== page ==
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After a long or strong earthquake a tsunami may reach Wellington in as little as 10 minutes. We recommend evacuating out of all tsunami zones (red, orange and yellow) rather than staying in your building.

For further information see WREMO’s statement about Vertical Evacuation.

For information on what to do if you live in a high-rise building, click here.

How will I be warned of a tsunami threat?

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A long or strong earthquake is the natural warning for a tsunami - If you feel an earthquake that is long OR strong, evacuate as soon as the shaking stops. Do not wait for an official warning.

If an earthquake occurs in the Pacific Islands or further away, we may not feel it. If there is a tsunami threat to New Zealand, a national warning will be issued and WREMO can provide alerts and information on areas, if any, that need to be evacuated. This can be done through radio, TV broadcasts, social media (WREMO Facebook and Twitter), WREMO and local council websites, and Emergency Mobile Alerts.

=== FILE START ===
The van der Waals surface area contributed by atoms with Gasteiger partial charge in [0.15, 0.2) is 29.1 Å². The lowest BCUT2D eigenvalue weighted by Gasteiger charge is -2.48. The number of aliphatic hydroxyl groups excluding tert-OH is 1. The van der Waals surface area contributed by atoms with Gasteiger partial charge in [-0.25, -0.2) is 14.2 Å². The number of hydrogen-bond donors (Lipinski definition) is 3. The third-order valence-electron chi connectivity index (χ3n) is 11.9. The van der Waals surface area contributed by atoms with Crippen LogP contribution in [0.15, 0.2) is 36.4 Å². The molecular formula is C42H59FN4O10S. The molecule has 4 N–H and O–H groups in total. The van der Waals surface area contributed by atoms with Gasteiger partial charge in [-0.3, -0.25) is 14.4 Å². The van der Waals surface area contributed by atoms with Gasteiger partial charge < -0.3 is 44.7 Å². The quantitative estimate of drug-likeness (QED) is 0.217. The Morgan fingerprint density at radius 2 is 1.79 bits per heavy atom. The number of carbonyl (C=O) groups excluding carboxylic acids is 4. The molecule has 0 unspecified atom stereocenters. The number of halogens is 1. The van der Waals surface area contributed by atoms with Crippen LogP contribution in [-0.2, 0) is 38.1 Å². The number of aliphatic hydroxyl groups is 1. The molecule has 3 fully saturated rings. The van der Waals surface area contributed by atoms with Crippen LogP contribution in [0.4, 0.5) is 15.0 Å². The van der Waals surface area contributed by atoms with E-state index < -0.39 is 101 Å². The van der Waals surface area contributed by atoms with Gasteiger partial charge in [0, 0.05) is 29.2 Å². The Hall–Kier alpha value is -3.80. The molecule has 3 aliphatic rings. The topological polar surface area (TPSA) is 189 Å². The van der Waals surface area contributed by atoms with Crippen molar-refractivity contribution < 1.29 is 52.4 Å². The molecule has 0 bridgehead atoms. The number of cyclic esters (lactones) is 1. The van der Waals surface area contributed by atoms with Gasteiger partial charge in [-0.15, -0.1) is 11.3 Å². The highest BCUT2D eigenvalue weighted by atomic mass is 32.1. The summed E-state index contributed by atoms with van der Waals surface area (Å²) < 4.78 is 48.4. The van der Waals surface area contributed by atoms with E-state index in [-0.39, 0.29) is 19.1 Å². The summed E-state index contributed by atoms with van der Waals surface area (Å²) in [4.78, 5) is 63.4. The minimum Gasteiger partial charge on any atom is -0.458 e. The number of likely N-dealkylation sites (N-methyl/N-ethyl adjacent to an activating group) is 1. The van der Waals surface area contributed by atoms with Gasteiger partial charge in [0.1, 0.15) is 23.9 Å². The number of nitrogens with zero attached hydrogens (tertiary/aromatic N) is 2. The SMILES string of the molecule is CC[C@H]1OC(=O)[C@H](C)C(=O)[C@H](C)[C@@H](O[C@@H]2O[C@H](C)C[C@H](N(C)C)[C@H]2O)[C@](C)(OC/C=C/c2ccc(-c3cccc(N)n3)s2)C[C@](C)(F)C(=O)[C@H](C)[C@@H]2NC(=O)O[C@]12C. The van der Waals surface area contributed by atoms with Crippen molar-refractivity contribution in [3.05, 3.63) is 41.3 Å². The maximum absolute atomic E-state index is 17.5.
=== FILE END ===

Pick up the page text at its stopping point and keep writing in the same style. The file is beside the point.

Why is an earthquake my only warning for a local tsunami?

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If you FEEL an earthquake that is either longer than a minute OR strong enough that it’s hard to stand up, this could be big enough to cause a tsunami that reaches Wellington region shores within 10 minutes.

In a big earthquake like this it is likely that communications and infrastructure will be damaged and will not work. People need to know that a long or strong earthquake is your natural warning that there could be a tsunami generated and evacuate immediately without being told.

How should I evacuate? 

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Walk, run, or cycle if you can.

Vehicles should only be used by emergency services and those with mobility impairments. For those who can't walk or cycle, such as those with mobility impairments, driving is their only option, and you could be preventing them from evacuating safely.

If you need help evacuating or know someone that does, have a conversation with your neighbours about how everyone can get out safely. 

What is a local-source tsunami?

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A local-source tsunami is one that has been generated by an earthquake in or near New Zealand. In this case, we feel the earthquake. If this earthquake is either long or strong, it is our natural warning that a tsunami could have been generated and you must evacuate immediately after the shaking stops if you are in a tsunami zone. This type of tsunami could arrive in as little as 10 minutes.